Q: What ag tech tools and trends do you see on the horizon in the next one to five years?
As president and executive director of AgLaunch, Pete Nelson helps farmers grow tech startups that address farm and supply chain needs.
A: Although it’s a difficult time in agriculture, the industry is on the cusp of its next revolution in which the relationship between the farmer and consumer will change. This will drive a new range of more specialized row crops, such as organic grains, high oleic sunflowers and high tannin grain sorghums, and new-to-market grains, such as quinoa. Higher value commodities will expand driven by lower costs for genetics, new market access tools and automated labor. As market opportunities, technology and new business models converge, row crop farmers can expect the following:
- Non-commodity revenue sources, such as monetization of data, soil health and carbon sequestration, driven by big data and new trading platforms.
- New tools to address key problems such as spray drift, herbicide resistant weeds, nitrogen efficiency and water management.
- Semi-autonomous vehicles, robotic applications in the supply chain and other solutions will increase efficiency and lower labor costs.
- New financial tools to help manage risks for growing more diverse crops, trying new production systems or penetrating new markets.
- Simpler data solutions that are more realistic in terms of how the data can be used. Equipment and precision ag companies will do their part to make variable-rate and other technologies easier to use.
- Value propositions for producing organically certified grains and beans will be validated and adopted on a wider acreage basis.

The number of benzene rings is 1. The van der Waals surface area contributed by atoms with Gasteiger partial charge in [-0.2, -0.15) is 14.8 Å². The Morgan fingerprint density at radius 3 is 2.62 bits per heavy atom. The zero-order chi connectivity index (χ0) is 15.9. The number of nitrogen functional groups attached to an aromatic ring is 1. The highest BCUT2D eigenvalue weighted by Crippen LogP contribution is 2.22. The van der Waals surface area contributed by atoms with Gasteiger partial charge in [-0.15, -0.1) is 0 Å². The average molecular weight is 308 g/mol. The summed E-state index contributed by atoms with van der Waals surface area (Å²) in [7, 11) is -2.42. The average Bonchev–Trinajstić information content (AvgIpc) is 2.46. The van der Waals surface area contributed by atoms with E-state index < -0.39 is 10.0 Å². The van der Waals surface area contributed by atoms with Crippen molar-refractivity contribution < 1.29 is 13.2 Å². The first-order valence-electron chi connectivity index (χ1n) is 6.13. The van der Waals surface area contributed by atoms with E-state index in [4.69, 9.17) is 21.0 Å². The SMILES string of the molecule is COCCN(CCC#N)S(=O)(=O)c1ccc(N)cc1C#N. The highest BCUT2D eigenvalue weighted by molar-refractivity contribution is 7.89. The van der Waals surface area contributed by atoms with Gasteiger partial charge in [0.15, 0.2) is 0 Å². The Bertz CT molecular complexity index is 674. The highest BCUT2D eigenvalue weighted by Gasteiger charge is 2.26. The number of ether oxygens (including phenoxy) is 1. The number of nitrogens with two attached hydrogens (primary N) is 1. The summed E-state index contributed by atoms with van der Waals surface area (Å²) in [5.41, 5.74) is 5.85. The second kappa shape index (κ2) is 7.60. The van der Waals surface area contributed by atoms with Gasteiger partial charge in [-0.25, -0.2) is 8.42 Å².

- The average farmer’s day-to-day will change, which means he or she should work to obtain the skills to take advantage of these changes and partner with startups that provide added value.
Once a Kansas farmer, now an attorney, Todd Janzen specializes in technology and business matters and calls himself a legal pioneer on agriculture’s frontier.
A: Harvesting and analyzing data help farmers understand what drives productivity to make evidence-based decisions. The following advancements will shape the farm of the future, which is sure to look and operate different than today:
- The internet of things, which boils down to the ability to connect everything on the farm using sensors in the field and on equipment, for example, will get easier. The real value will come when the activity of collecting results in analytics and execution.
- All eyes are on soil health and nutrient management. Soil diagnostic platforms will continue to become more sophisticated, pulling measurements for nitrogen, phosphorus, potassium, soil moisture, pH, temperature and barometric pressure.
- The cloud will continue to play a bigger role in how farmers store, process, share and even sell their data. Software programs that can be coupled with the cloud will ensure farmers actually use their years and layers of data to make various decisions.
- Blockchain has real potential for row crops but exactly how is yet to be fully determined. The technology can help simplify record keeping, documentation of payment and traceability. Reducing these burdens on agriculture should decrease transaction costs, and as a result, ultimately return more money to the farmer. Blockchain needs connectivity to work, though, and rural America’s lack of connectivity will be the technology’s Achilles heel.
- Amazon has disrupted many traditional brick and mortar businesses. Companies that thought their customers would never desert them for an online retailer have gone out of business. Farmers have been slower to purchase seed and chemicals online, but that’s changing.